This is the sequel to The Girl from Ithaca and, rather appropriately, I read it just before visiting Mycenae and Sparta. It continues the tale of Neomene, the fictitious (fictitious as in not appearing in the legends) sister of Odysseus, amongst the Greeks outside Troy, and takes the story up to the fall of Troy. Incidentally, one thing I have never understood is why the horse is always referred to as “a Trojan horse”. It was a Greek horse! Anyway, that’s beside the point, LOL.
Towards the end of the book, Neomene is taken prisoner by the Trojans, but, as the sister of Odysseus, she isn’t mistreated, and instead is handed over to Helen as a lady-in-waiting, until the Greeks come and she’s rescued. So we get several conversations between Neomene and Helen, in which Helen says that everything is the fault of the gods, who made her fall in love with Paris.
That’s the whole thing about ancient Greek legends – the idea that everything is predestined. It’s quite hard to get your head round. Come what may, Troy is going to fall, Hector is going to be killed and Achilles is going to be killed. And no-one will believe poor Cassandra … I keep being earwormed by the Abba song every time I think about her! There are some interesting comments about it in The Thorn Birds – it’s not a book which people probably associate with ancient Greece, but Colleen McCullough wrote brilliantly about the ideas of Greek legends, in which everything’s predestined, and, by contrast, the idea of free will. I suppose the 17th century Puritans went back to the idea of predestination – and that’s something else I don’t really get … what’s the point of making a huge fuss over people playing football on a Sunday or eating mince pies at Christmas if everyone’s fate is predestined anyway?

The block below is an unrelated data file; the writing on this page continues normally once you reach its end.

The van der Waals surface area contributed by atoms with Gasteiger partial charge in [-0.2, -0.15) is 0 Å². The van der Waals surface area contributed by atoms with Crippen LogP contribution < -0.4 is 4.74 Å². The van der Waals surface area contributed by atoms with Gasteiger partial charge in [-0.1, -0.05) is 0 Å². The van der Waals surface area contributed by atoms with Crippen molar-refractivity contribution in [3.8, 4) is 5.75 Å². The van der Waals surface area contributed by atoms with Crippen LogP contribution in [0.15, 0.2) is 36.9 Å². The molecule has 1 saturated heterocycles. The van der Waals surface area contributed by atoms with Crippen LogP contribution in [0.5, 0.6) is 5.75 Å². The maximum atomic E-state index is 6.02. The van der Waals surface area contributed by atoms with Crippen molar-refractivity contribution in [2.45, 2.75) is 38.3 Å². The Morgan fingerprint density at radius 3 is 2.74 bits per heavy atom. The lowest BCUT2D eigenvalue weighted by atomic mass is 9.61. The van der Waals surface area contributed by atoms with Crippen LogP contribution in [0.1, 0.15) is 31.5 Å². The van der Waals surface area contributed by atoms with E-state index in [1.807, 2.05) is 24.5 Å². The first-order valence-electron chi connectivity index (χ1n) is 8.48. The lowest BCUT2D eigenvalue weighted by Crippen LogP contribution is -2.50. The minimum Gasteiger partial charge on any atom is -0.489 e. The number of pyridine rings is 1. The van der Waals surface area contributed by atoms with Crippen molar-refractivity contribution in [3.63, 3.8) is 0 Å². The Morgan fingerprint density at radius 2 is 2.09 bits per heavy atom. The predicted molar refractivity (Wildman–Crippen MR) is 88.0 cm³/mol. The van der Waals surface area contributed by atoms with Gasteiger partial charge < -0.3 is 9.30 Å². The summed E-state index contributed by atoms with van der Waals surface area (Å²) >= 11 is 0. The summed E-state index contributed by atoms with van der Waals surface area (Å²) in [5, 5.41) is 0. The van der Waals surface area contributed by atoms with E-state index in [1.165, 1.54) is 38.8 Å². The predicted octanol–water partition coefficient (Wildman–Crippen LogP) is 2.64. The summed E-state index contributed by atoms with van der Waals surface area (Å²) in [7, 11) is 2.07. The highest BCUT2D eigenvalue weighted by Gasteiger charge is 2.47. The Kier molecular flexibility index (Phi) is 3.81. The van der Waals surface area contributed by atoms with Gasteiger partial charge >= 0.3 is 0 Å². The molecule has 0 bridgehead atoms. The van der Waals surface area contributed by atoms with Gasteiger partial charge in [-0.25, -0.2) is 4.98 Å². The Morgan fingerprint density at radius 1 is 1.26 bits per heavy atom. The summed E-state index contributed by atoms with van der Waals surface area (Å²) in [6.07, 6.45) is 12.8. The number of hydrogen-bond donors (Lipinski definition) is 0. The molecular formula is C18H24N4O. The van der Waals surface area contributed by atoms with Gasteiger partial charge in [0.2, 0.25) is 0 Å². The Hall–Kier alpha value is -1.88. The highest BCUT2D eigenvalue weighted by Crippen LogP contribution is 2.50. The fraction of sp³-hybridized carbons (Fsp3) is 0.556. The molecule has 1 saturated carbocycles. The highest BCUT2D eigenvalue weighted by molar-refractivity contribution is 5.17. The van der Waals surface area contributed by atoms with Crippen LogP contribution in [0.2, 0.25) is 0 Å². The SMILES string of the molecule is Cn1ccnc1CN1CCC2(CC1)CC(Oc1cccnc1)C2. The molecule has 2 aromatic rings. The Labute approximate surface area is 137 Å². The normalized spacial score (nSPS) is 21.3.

I’ve now gone completely off the point! There isn’t actually that much talk in this book about the gods and predestination: we see the Greeks making decisions and that just comes across as … well, making decisions. It does all work very well: the legends and the story of this invented character are all woven together, and we see snippets of normal life in the Greek camp, particularly the lives of women and children, which Homer and those who write academic studies of the Iliad certainly don’t show us. I was lucky enough to get this book, as I was with the first book in the series, for free, and I’m now looking forward to reading the next one … which I assume will move from the Iliad to the Odyssey and show us the Ithacans’ journey home.
What amazing stories the ancient Greek legends are! Still going strong after all these centuries. In the age of technology, what term is used to describe a nasty computer virus which tricks you into installing it? Trojan horse – the term from the legends of a war thought to’ve taken place in 12th or 13th century BC. How incredible is it that those legends are still such a big part of the culture of the Western world and beyond after all that time? OK, that’s rather more to do with Homer, and for that matter Virgil, than Cherry Gregory, LOL, but this is a very readable book, and highly recommended.